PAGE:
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yesterday I built up a new system containing a Supermicro X8DT3-LN4F mainboard and an Intel Core i7-920 CPU with 2x2 GB DDR3 RAM. Each time I power it on, the fans begin to work but I won't get any video on the onboard VGA output (enabled by jumper setting).

The manual is no help either, they just tell me to check the BIOS POST beeps, but that one I receive (twice short, pause, once short) is not listed in "Appendix A".

I hope someone can help me...

Kind regards, Manuel

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I'm not an expert with Xeons these days, but don't Nehalem based Xeons require RAM in pairs of 3 not 2? The newer Nehalem based boards require memory to be installed in a very specific order with specific requirements (registered, ECC, etc. etc.). I would check the arrangement of your DIMMs in accordance with how many CPUs you have installed with the manual. Just my first guess.

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First at all, thanks for this damn fast reply. :-) As you might know, I'm no hardware guru at all although I'm some kind of software engineer. Nevertheless, well, this server should become my new home server (what might be a little bit oversized, but I still want to run ESXi for some reason). I bought this mainboard because of the ESXi support for the onboard LAN NICs and I thought I could use any 1366 socket CPU. I'm not sure, if the Intel Core i7 is a "Nehalem base Xeon" but I now understand why the manual just shows 3 or 6 DIMMs per CPU. Do you think that board and CPU work well together? – Delinquent Jul 23 '09 at 18:01
Ok, Wikipedia says the Core i7 IS Nehalem based, but I can't find anything about 3 DIMMs minimum (at least on the german wiki page). – Delinquent Jul 23 '09 at 18:24
Odds are yes. Server level equipment is designed specifically for CPUs and specific RAM. You can't really deviate outside of their requirements. They're not like consumer-level computers where you can mix and match parts. Servers are typically built for stability and that requires better parts. Plus, most server level boards have 2 or more NICs onboard so this specific board isn't exactly a unique find for ESXi. But if you're set on virtualizing (and who isn't?), I recommend looking into Citrix XenServer 5.5 and XenCenter as well. They're both free like ESXi, stable and easy to manage. – osij2is Jul 23 '09 at 18:25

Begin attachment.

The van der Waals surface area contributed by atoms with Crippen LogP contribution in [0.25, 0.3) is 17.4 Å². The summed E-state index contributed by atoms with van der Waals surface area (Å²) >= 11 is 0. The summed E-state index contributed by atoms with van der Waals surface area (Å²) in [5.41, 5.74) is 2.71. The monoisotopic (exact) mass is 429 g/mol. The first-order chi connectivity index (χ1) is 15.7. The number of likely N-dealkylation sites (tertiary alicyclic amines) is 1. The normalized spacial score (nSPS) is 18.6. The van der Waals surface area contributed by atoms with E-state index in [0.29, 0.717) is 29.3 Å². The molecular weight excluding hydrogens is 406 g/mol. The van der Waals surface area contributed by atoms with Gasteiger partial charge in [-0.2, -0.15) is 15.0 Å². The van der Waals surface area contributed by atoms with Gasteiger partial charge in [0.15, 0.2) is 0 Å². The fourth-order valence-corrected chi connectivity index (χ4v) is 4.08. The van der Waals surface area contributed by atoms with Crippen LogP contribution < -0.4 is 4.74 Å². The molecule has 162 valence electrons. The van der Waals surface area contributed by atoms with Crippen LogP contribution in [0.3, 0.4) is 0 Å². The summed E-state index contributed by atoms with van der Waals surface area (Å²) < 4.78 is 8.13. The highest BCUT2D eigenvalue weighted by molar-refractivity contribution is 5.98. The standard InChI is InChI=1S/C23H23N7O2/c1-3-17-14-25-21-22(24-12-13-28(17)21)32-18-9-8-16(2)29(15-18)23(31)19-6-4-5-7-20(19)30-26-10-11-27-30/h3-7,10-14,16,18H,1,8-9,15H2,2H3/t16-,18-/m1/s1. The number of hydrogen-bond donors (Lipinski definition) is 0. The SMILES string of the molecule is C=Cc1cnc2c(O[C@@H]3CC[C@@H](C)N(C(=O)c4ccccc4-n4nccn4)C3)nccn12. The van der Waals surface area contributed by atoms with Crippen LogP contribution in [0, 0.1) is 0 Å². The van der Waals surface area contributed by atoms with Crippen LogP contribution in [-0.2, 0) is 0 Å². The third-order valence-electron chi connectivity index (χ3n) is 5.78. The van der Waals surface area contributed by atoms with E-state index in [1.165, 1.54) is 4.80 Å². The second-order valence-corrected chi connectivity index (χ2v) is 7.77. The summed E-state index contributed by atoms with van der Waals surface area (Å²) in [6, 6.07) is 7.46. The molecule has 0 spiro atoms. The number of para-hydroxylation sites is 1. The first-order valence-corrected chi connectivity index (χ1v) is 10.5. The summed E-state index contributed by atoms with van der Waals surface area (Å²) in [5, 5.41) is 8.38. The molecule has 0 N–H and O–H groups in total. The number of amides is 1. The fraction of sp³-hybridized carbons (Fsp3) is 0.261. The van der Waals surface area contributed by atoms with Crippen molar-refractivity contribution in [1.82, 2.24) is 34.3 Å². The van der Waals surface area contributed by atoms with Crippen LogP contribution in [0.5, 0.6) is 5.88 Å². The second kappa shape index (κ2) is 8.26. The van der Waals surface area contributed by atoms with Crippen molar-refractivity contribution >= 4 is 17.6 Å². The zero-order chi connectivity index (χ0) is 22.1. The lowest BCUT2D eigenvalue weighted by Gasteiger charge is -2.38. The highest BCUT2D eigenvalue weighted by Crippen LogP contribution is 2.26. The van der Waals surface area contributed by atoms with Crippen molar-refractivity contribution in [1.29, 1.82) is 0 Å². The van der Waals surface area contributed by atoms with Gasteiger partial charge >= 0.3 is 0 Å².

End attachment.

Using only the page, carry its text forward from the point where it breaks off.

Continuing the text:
Not a unique find for ESXi, but a unique one for my salary. :-) Well, in a nutshell you mean board and CPU are ok, but either the memory at all won't work or there are to less DIMMs? – Delinquent Jul 23 '09 at 18:35
While wikipedia doesn't explicitly say anything about a 3 DIMM minimum, the Supermicro Manual (page 2-8) shows seating the DIMMs in pairs of 3. The DIMM Module Population Configuration clearly shows Ranks per DIMM in combination with the channel and speed. Follow this chart very carefully. Find out exactly what type of RAM DIMMs you have and stick to the manual. – osij2is Jul 23 '09 at 18:39

I wonder if perhaps it's not beeping two different codes. One short, and then two short. If so these are both memory error codes in an AMI bios which that board uses. As osij2is mentioned, you should check your memory. Glancing over the specs it looks like you need ECC (registered or unbuffered).

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Hmm. From my point of view the manual is not a good one, so I don't even know if it's possible that it's beeping two codes at a time. In fact, I'm not sure if it's beeping at all, what means: It's no beeping like you know it from DOS times, it is more some kind of "click" sound like it is produces by some systems if you hold down a key on startup. All POST sounds I know are real beeps, those ain't, but nevertheless I interpret them as short beeps. By the way: My ram is 2x2 GB DDR3 1333 MHz ECC CL9 DIMM – Delinquent Jul 23 '09 at 18:12

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